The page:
Anonymous: You have to deal with awkward reactions.

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'Whether it's a tour guide pointing out a hotel that costs $1000/night and everybody in the tour bus gasps (and it's where I'm staying) or taxi drivers making snarky comments about millionaires, or people suggesting it's my 'lucky day and I should buy a lotto ticket' -- I run into it repeatedly and predictably, but I always tend to keep my mouth shut and not say anything.'

Anonymous -- 'Paper' millionaire by age 25: Having kids comes in handy.

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'Do you really want your kids to grow up never having seen their parents work, or worry about the cost of something? Do you really need five cars, and two or three houses? Is flying commercial really that inconvenient? Are your kids going to love you more if you give them everything? Answers: Hell no it makes them lazy brats, one semi-luxury car per licensed driver is totally sufficient, one sweet house plus a sweet vacation timeshare is more than adequate, private planes are only rarely worth it but business class is really nice on international flights, and no, they will actually love you less and be miserable grown ups.'

Anonymous -- father was a millionaire by age 24: Don't let a fancy car define your image.


'Once I asked my father when I was in college and his colleague gifted his son a Mercedes for his 20th birthday, 'Why do we shy away from buying things we obviously can buy? Why am I not allowed to buy things others flaunt?'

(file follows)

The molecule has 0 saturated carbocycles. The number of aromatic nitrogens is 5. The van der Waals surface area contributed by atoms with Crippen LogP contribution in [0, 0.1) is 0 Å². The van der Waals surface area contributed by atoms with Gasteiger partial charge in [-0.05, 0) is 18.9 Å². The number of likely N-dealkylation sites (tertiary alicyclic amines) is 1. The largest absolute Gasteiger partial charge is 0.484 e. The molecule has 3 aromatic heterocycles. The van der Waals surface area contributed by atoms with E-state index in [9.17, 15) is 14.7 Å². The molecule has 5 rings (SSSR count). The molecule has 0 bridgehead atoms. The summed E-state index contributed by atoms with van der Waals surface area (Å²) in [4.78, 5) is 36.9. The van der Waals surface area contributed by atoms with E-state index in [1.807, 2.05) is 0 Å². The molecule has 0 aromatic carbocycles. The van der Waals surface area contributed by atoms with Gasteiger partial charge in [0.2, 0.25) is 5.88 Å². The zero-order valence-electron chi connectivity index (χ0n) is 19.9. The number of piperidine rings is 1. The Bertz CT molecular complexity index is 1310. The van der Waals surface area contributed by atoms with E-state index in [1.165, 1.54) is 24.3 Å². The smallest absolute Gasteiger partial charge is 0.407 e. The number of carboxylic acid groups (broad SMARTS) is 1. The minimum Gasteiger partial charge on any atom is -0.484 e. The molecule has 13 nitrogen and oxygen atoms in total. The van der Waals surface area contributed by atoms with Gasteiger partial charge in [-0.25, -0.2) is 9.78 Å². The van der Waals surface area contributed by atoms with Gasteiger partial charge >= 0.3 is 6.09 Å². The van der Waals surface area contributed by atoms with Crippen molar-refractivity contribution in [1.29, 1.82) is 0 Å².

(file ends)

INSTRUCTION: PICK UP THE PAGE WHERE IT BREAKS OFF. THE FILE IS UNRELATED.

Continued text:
'His answer was simple: 'Only a fool would buy an expensive car like that in a place where there is no driving discipline.' Soon enough he would be worrying about dents and servicing and mileage. Don't let a car define your image, let your positive impact on others lives make an image.'

Anonymous -- 'Paper' millionaire by age 25: Play it right and you can be set for life.

'The key is you need to be very conscious about several things, including your wealth itself, how you spend money wisely, what in life makes you happy, and planning for future. When you keep everything in control and not spend unreasonably, having even just a million dollars (which is arguably not much in modern days) can mean you're set for life.'

Anonymous -- millionaire by the age of 22: It is a lonely journey.


'You're the youngest and most underdressed person in any restaurant you go to. You give money to parents who can't hope to offer you career advice. After achieving more than most people ever achieve financially, what are you supposed to do -- retire for the next 50 years?'

Anonymous -- 'Paper' millionaire by age 25: You can really think about what you want to do in life.

'Many people like giving the advice that you should work at a job you enjoy; but most people are typically tied to one type of job or another as it's something they can do that also makes them the most money. But when money is entirely out of the equation, what do you really want to do? This is a question that I have been thinking about for over a year by now.'